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They’re in! Cards seize NL wild card as Braves collapse

For the last month, the streaking St. Louis Cardinals systematically attacked the Atlanta Braves and what once looked to be an insurmountable lead in the NL wild-card race.

They pushed and they pushed and then, in the end, retired to a clubhouse in Houston and watched as the Braves hurled their own selves over the cliff. The result: The Cardinals are headed to their first playoffs since 2009 as the National League's fourth team while the Braves are going home to determine how they gave up a lead that measured a whopping 10 1/2 games on Aug. 26.

The beautiful part — for this non-partisan, anyway — is that the situation required extraordinary efforts by both teams. It wasn't a case of just one team getting really hot or one team being allergic to September. It was both. It had to be both.

They’re in! Cards seize NL wild card as Braves collapseSt. Louis' 8-0 win over Houston — the only smooth climb on baseball's wildest night — was the Cardinals' 23rd in their final 31 games. Veteran pitcher Chris Carpenter never even let the Astros get a chance, striking out 11 and allowing only two hits in a complete-game shutout.

"We had nothing to lose. We were already out of it," Carpenter said of the Cards' unbelievable September. "People were telling us we were done. We decided to go out and play and not embarrass ourselves and do what we can. We played ourselves back into it."

The Braves, meanwhile, played themselves out of it. Their 4-3 loss to the Philadelphia Phillies in 13 innings was a microcosm of the season. Early success (Dan Uggla's(notes) two-run homer and Tim Hudson's(notes) fantastic pitching) creating a presumed destination (a Thursday tiebreaker in St. Louis) but eventually getting derailed by a late bullpen meltdown (an overworked Craig Kimbrel(notes) blowing a save in the ninth).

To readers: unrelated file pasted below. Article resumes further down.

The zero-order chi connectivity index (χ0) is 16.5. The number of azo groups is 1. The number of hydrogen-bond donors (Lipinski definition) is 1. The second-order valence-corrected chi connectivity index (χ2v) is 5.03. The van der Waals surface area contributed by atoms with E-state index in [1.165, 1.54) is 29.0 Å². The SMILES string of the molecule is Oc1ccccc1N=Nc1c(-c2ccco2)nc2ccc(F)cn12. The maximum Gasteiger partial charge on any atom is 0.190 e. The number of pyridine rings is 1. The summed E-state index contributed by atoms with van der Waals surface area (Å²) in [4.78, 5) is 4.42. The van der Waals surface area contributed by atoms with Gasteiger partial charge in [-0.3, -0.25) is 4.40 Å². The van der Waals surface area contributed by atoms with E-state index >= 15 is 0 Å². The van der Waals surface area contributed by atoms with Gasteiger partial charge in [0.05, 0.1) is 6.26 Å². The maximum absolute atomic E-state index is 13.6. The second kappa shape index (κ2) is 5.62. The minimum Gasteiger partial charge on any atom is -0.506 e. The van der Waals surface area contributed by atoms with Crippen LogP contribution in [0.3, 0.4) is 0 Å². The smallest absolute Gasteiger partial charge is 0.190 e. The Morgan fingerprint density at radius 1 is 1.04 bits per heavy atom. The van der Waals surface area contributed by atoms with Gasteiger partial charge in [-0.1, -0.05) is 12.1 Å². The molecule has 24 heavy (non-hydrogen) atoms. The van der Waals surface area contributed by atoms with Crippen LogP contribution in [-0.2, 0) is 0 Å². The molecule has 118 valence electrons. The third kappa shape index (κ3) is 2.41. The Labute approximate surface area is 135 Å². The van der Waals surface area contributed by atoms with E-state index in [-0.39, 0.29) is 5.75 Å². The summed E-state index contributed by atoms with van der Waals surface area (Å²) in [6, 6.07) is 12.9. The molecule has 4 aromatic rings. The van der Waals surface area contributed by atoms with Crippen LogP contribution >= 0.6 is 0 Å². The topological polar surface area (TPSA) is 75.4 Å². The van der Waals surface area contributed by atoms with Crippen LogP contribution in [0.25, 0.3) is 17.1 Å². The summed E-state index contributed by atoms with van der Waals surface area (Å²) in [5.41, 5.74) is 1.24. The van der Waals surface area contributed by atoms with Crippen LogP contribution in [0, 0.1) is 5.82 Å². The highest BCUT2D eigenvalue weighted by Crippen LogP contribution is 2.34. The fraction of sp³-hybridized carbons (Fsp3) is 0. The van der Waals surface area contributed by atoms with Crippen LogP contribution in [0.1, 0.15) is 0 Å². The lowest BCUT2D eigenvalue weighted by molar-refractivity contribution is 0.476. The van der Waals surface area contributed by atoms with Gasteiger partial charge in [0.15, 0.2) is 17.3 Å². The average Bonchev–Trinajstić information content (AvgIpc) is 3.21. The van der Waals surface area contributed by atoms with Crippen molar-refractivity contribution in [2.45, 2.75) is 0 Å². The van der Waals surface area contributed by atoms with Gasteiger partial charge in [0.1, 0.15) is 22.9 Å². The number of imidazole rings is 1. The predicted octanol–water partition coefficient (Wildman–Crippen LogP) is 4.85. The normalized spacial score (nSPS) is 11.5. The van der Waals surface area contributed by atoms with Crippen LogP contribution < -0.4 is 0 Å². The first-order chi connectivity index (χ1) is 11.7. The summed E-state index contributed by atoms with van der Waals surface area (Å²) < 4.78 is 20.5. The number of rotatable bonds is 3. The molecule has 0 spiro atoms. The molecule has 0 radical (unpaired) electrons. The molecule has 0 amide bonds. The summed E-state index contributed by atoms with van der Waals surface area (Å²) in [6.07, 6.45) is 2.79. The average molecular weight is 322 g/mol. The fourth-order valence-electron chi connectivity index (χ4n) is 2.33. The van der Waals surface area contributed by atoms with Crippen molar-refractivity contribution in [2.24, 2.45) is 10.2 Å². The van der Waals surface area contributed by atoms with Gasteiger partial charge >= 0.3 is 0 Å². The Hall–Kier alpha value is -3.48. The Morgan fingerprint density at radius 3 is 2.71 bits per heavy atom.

Then, for good measure, one final kick in the groin: Hunter Pence(notes) hitting the bloopiest of all bloop singles off Scott Linebrink(notes) in the top of the 13th to score the final margin.

How else to end a month that saw the Braves go 9-18 and a five-game losing streak to end the season? Apologies to my Braves fans brothers, but it was poetic.

Left unsaid in this whole thing was that St. Louis' prize is not really a prize at all. After hosing off the champagne, they have to head to Philadelphia to face the Phillies in an NLDS that starts on Saturday. Surely there must be better ways to celebrate than to get ready for Roy Halladay(notes) and Cliff Lee(notes).

But then again, it beats the alternative. Plus, considering this late run really gained momentum when the Cards took three of four games in Philly from Sept. 16-19, you have to believe them when they say that anything can happen.

It sure did over the wild last month.

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